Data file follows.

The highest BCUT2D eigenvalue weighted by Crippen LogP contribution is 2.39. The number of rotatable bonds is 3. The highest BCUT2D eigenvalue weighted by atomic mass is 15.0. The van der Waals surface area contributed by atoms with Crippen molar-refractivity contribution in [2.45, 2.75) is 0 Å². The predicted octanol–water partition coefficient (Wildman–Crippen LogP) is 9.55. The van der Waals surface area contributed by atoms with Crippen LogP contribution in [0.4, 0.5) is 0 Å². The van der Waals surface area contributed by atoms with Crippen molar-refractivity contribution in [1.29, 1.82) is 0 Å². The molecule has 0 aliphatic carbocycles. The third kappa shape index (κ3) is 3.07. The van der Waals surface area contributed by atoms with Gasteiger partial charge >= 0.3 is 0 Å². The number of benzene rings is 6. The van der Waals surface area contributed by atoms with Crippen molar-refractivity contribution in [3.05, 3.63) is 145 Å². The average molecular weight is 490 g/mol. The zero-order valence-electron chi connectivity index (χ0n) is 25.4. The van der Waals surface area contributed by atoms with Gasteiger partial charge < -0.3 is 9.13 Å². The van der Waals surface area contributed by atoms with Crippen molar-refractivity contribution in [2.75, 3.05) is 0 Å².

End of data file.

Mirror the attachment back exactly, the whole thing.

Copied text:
The highest BCUT2D eigenvalue weighted by Crippen LogP contribution is 2.39. The number of rotatable bonds is 3. The highest BCUT2D eigenvalue weighted by atomic mass is 15.0. The van der Waals surface area contributed by atoms with Crippen molar-refractivity contribution in [2.45, 2.75) is 0 Å². The predicted octanol–water partition coefficient (Wildman–Crippen LogP) is 9.55. The van der Waals surface area contributed by atoms with Crippen LogP contribution in [0.4, 0.5) is 0 Å². The van der Waals surface area contributed by atoms with Crippen molar-refractivity contribution in [1.29, 1.82) is 0 Å². The molecule has 0 aliphatic carbocycles. The third kappa shape index (κ3) is 3.07. The van der Waals surface area contributed by atoms with Gasteiger partial charge >= 0.3 is 0 Å². The number of benzene rings is 6. The van der Waals surface area contributed by atoms with Crippen molar-refractivity contribution in [3.05, 3.63) is 145 Å². The average molecular weight is 490 g/mol. The zero-order valence-electron chi connectivity index (χ0n) is 25.4. The van der Waals surface area contributed by atoms with Gasteiger partial charge < -0.3 is 9.13 Å². The van der Waals surface area contributed by atoms with Crippen molar-refractivity contribution in [2.75, 3.05) is 0 Å².